DDAR Communication Tools – Overview

Published: 7th May 2020

This is a brief outline of every communication method currently used by DDAR, with a couple of tips and best practice pointers for each. Further links to guides will be added in the near future.

 

Zoom

If you’re setting up a Zoom meeting, there are some basic guidelines to follow in order to make it more secure and efficient.

  • Set a meeting password. This ensures only invited colleagues can access the meeting.
  • Schedule meetings for 45 minutes, as this allows colleagues some time afterwards instead of jumping straight on another Zoom meeting.
  • Turn on Waiting Room. This allows the host to screen any new arrivals to the meeting.
  • Lock the meeting once all invited attendees have joined the call.
  • Mute participants, especially if there are many attendees on the call.
  • Make someone a co-host if they need to share their screen.

There also some tips that meeting attendees can follow to make sure things run more smoothly:

  • Mute your microphone when not speaking. This cuts out background noise that may be distracting.
  • Arrive on time to a meeting.

For assistance with Zoom, contact Barry on Slack/email/phone. You can find Zoom guidance here.

 

Slack

First of all, download the app (guide here), as this works much better than using Slack in your browser (link is here).

  • When replying to a post in any channel, always click on ‘Start a Thread’ to begin a thread (hover over the post and choose the second icon).
  • Edit your status, depending on whether you’re currently working, on lunch, done for the day etc.
  • Understand how you get notifications and how your actions will notify others. You can get them sent to your email if you prefer, customise them by channel and pause them totally for a set duration. Anyone replying in a thread will automatically follow it and get notifications, but you can also follow or unfollow threads manually. Notify someone using @ mentions and remember that posting multiple messages is likely to send multiple notifications to channel members. See #help-slack for more.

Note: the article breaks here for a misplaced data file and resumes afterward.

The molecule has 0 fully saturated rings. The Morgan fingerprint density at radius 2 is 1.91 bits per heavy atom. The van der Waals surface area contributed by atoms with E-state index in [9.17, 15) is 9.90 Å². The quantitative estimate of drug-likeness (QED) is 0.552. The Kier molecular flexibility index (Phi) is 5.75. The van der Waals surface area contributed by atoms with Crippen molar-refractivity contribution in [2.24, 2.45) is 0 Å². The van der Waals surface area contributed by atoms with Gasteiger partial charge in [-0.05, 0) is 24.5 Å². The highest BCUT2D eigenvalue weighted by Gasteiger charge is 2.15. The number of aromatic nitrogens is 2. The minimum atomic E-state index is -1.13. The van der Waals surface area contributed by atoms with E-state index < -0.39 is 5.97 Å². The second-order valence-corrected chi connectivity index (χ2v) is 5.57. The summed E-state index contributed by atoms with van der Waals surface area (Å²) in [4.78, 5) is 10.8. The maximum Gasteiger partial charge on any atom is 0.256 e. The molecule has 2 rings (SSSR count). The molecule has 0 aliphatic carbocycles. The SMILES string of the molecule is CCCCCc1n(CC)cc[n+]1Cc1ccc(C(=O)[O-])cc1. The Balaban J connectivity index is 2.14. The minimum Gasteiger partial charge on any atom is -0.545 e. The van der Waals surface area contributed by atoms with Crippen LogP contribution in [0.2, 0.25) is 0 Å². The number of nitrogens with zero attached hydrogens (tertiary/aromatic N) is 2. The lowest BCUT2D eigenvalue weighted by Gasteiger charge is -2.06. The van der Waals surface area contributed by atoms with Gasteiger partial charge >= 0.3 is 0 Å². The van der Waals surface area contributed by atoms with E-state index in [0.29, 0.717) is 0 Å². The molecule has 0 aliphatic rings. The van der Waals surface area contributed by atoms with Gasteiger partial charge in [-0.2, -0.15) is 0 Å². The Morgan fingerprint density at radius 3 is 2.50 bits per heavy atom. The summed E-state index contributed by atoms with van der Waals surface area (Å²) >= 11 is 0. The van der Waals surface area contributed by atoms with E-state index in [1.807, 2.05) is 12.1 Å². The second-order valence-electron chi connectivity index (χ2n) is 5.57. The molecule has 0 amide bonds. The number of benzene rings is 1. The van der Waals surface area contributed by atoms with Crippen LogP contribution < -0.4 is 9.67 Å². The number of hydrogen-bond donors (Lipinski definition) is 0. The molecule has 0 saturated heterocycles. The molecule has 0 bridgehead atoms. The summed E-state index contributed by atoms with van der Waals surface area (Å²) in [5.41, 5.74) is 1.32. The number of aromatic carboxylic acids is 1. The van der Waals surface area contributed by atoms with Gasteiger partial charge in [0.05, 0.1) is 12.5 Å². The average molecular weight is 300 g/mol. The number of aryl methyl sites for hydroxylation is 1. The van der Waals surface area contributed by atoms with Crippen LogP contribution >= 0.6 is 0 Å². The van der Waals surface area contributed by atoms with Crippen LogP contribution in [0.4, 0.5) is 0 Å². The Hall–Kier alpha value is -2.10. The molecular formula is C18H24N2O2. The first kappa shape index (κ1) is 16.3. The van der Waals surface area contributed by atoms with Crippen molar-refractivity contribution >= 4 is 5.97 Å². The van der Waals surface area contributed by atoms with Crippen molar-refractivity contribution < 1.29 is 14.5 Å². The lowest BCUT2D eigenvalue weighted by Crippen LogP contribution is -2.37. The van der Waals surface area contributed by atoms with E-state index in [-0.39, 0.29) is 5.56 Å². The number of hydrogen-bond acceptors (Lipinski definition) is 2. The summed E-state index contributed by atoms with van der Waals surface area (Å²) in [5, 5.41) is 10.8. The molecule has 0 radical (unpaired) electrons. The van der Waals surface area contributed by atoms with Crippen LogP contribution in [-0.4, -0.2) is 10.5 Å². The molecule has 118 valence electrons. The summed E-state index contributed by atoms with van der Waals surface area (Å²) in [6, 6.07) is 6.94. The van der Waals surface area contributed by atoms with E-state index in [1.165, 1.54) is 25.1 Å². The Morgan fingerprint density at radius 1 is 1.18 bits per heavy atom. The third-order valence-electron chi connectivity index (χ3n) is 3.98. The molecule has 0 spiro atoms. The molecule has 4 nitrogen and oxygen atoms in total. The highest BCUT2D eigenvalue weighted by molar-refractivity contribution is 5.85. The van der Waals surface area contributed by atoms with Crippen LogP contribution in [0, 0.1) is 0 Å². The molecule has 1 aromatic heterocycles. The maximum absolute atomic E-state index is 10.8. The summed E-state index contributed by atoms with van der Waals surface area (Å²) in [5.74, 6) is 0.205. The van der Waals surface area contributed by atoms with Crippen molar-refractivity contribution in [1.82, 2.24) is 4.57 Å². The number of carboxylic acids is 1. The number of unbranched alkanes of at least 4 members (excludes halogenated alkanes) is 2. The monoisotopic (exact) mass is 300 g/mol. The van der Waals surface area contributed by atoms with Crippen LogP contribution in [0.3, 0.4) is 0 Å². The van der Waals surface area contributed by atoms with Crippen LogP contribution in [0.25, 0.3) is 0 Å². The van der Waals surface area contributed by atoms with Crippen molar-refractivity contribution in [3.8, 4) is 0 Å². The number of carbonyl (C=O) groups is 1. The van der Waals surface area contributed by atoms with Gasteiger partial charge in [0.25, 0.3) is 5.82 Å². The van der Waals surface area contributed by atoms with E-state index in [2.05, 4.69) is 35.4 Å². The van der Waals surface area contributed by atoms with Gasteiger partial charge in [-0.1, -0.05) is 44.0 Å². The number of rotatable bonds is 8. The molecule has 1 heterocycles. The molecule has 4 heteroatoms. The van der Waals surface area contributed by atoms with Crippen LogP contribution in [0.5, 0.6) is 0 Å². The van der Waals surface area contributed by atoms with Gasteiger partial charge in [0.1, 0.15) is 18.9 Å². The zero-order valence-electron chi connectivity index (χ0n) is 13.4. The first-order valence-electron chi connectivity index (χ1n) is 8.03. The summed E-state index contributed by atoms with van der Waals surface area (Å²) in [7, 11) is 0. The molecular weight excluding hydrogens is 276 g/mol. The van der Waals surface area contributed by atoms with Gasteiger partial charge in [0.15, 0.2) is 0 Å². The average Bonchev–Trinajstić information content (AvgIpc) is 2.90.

• If a thread has lots of replies and seems to be a separate piece of work, consider if it warrants creating a new channel.

For help with Slack, ask your question on the help-slack channel, or if you need help accessing the system/anything else, email Darren or Barry.

 

Outlook

We should all be familiar with this by now, however it’s worth bearing a few details in mind.

  • Email remains the default communication method in DDAR and the rest of the University. If you’re not sure whether to communicate an All-Staff message to the Division on Slack or email, the answer is always email, as everyone uses this on a daily basis.
  • Continue to record emails to RE on Smart Outlook (guide here, contact Barry if you don’t have this).
  • Colleagues may be receiving more emails than normal in these times, so, for more informal messages, feel free to use other communication methods such as Slack.

If you need any tips on Outlook/Microsoft Office tools, contact Darren.

 

Phone Calls

A reliable way of keeping in touch, especially if poor internet hampers video calling.

  • When setting up a meeting, it’s worth offering the option of a phone call, in addition to Zoom. Some people may feel more comfortable using the phone, especially some of our external stakeholders e.g. Donors, Alumni.
  • If you are experiencing some screen/Zoom fatigue, feel free to switch to the phone.

Contact Pauline if you’re having any telephony issues.

 

WhatsApp

Convenient but better suited to social matters than work.

  • Please don’t share any sensitive information/files on WhatsApp.
  • Consider using a Slack channel instead of a work WhatsApp group. Ask Darren for a demonstration of how this could work for your team.
  • Using WhatsApp for work can intrude on your personal life. Consider this before sending someone a work message at 9pm.

 

Trello

This is already used by a number of DDAR colleagues for various reasons, including data/mailchimp requests, organising personal workloads etc.

  • Trello can be useful for managing a team’s tasks, but is primarily a collaboration tool, not a communication tool.
  • Be aware that not all colleagues use Trello, so check before sending something for review on the platform.

For Trello questions, contact Tom Fern or Katie Leatherbarrow.

 

Email Barry if you can think of anything else to add to this list.